\catcode\@=11 %
\long\def\@firstoftwo#1#2{#1}
\long\def\@secondoftwo#1#2{#2}
\long\def\comparemacros#1#2{%
\expandafter\expandafter\expandafter\comparemacros@auxi
\expandafter\expandafter\expandafter
{\expandafter\string\expandafter#1\expandafter}\expandafter
{\string#2}%
}
\def\comparemacros@auxi#1#2{%
\comparemacros@loop#1\end\relax#2\end\relax
}
\def\comparemacros@loop#1#2\relax#3#4\relax{%
\if#1#3%
\expandafter\@firstoftwo
\else
\expandafter\@secondoftwo
\fi
{%
\ifnum0%
\ifx\end#21\fi
\ifx\end#41\fi
>0 %
\expandafter\@firstoftwo
\else
\expandafter\@secondoftwo
\fi
{%
\ifnum0%
\ifx\end#21\fi
\ifx\end#41\fi
=11 %
\expandafter\@firstoftwo
\else
\expandafter\@secondoftwo
\fi
}%
{\comparemacros@loop#2\relax#4\relax}%
}%
{\@secondoftwo}%
}
\catcode\@=12 %

\def\foo{a}
\def\bar{a}
{%
\comparemacros\foo\bar{TRUE}{FALSE}}
\comparemacros\foo\fo{TRUE}{FALSE}}
\comparemacros\foo\foo{TRUE}{FALSE}}
\bye


The idea here is simple enough. We turn the two macro names into strings, then iterate over both in parallel and compare the characters. The loop stops if there is a mismatch or if the lengths don't match (if we hit \end for one but not the other). If on the other hand both end at the same point the two match.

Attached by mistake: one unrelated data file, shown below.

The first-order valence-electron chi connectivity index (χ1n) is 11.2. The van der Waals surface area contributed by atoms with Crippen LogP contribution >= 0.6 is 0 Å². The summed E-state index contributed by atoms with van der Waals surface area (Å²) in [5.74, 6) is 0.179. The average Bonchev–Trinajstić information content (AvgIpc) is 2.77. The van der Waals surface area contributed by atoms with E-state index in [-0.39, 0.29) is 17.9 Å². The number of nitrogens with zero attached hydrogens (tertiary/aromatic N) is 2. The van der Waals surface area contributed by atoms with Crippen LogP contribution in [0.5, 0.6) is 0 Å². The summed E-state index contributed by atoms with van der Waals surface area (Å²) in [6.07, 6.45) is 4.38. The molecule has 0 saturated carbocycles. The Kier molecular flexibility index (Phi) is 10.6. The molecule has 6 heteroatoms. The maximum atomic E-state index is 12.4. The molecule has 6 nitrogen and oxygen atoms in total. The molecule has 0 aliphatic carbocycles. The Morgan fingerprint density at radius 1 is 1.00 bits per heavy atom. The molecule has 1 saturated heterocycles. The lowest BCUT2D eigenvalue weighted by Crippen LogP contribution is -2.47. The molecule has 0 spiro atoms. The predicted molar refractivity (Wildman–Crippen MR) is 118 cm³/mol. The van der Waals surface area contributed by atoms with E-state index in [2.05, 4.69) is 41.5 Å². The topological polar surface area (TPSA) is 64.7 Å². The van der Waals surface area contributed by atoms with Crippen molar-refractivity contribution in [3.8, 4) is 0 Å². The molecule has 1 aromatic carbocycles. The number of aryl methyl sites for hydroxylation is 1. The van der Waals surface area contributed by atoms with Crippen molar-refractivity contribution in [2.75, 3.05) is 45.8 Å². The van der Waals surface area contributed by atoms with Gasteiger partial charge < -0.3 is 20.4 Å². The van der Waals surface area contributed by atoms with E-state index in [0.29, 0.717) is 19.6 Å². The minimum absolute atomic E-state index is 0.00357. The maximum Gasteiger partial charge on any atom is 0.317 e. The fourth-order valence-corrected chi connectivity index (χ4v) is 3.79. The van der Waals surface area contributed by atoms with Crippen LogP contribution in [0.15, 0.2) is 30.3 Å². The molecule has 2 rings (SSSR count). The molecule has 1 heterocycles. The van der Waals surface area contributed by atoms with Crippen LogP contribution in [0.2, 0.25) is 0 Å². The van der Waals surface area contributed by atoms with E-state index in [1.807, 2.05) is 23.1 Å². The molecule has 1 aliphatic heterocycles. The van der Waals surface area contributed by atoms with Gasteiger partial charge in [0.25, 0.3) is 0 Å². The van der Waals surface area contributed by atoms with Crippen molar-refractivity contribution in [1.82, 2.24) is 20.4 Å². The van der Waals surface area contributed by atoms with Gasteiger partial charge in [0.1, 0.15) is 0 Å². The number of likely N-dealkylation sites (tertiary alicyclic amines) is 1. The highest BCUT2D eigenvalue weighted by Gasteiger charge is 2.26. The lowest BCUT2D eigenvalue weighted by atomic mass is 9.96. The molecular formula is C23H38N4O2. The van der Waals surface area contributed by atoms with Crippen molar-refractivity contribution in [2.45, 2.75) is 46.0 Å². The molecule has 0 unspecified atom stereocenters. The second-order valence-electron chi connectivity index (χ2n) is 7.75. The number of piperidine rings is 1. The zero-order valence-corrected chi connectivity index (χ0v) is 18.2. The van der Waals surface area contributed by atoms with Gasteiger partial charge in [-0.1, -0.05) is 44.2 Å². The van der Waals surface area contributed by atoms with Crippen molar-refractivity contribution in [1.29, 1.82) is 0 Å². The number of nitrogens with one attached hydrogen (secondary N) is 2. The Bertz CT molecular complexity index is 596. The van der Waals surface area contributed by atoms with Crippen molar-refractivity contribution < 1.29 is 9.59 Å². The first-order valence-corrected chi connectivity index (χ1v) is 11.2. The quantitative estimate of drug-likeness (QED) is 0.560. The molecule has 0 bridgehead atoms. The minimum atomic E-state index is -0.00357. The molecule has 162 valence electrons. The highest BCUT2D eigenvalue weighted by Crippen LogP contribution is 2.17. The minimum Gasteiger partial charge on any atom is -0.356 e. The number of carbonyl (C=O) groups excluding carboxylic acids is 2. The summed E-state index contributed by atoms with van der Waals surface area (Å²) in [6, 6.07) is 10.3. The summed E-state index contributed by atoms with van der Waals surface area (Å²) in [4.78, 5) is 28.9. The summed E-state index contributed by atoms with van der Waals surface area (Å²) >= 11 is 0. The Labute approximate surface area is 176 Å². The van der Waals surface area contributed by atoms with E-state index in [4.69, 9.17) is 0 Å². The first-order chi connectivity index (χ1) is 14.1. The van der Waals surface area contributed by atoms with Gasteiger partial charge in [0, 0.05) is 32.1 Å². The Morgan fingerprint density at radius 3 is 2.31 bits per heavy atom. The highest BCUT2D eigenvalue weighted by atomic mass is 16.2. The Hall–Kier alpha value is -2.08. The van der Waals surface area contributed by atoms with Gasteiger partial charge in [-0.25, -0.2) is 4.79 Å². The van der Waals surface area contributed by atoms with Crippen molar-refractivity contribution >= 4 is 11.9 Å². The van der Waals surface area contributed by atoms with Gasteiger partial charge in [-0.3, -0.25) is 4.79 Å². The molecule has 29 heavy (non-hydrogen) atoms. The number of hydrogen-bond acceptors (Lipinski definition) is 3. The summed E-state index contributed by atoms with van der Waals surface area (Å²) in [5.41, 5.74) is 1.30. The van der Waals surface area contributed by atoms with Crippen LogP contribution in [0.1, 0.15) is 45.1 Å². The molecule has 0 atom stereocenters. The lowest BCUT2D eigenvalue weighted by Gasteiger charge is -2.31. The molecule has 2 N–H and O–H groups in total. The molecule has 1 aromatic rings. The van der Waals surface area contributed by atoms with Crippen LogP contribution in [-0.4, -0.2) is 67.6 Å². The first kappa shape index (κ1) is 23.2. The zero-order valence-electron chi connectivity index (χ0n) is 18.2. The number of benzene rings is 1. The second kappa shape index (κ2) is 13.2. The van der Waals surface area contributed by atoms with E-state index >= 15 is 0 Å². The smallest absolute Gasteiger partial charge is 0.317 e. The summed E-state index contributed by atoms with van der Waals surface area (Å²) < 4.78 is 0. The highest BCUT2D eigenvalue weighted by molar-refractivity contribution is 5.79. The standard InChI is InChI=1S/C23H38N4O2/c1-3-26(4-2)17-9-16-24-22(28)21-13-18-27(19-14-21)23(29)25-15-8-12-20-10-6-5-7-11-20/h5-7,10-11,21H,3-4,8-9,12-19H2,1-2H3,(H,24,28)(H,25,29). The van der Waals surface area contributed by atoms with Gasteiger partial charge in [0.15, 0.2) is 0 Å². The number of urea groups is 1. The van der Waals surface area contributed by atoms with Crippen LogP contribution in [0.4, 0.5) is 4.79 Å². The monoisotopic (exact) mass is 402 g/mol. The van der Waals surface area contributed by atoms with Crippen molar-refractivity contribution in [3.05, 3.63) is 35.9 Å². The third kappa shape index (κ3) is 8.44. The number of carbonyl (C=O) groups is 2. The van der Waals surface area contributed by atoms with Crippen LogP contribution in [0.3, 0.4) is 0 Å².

• Because I'm at the prototype phase, I'm not too bothered about the pdfTeX dependency, right now. egreg's approach seems to do the trick for me, at least for now. If my experiment proves successful, and when the time comes to make my implementation more portable, I will revisit your post. Thanks. – jub0bs May 20 '15 at 9:17
• Probably it would be possible to tackle spaces here (as we are dealing with strings), though it would be tedious! – Joseph Wright May 20 '15 at 9:28
• Spaces are not a problem, in my case. The names of the control sequences involved do not contain spaces. – jub0bs May 20 '15 at 9:29

If \pdfstrcmp is allowed (or its friends in other TeX compilers like \strcmp in XeTeX), it's quite simple:

Example for plain-TeX:

\input pdftexcmds.sty\relax
\catcode\@=11

\long\def\someIf#1#2{%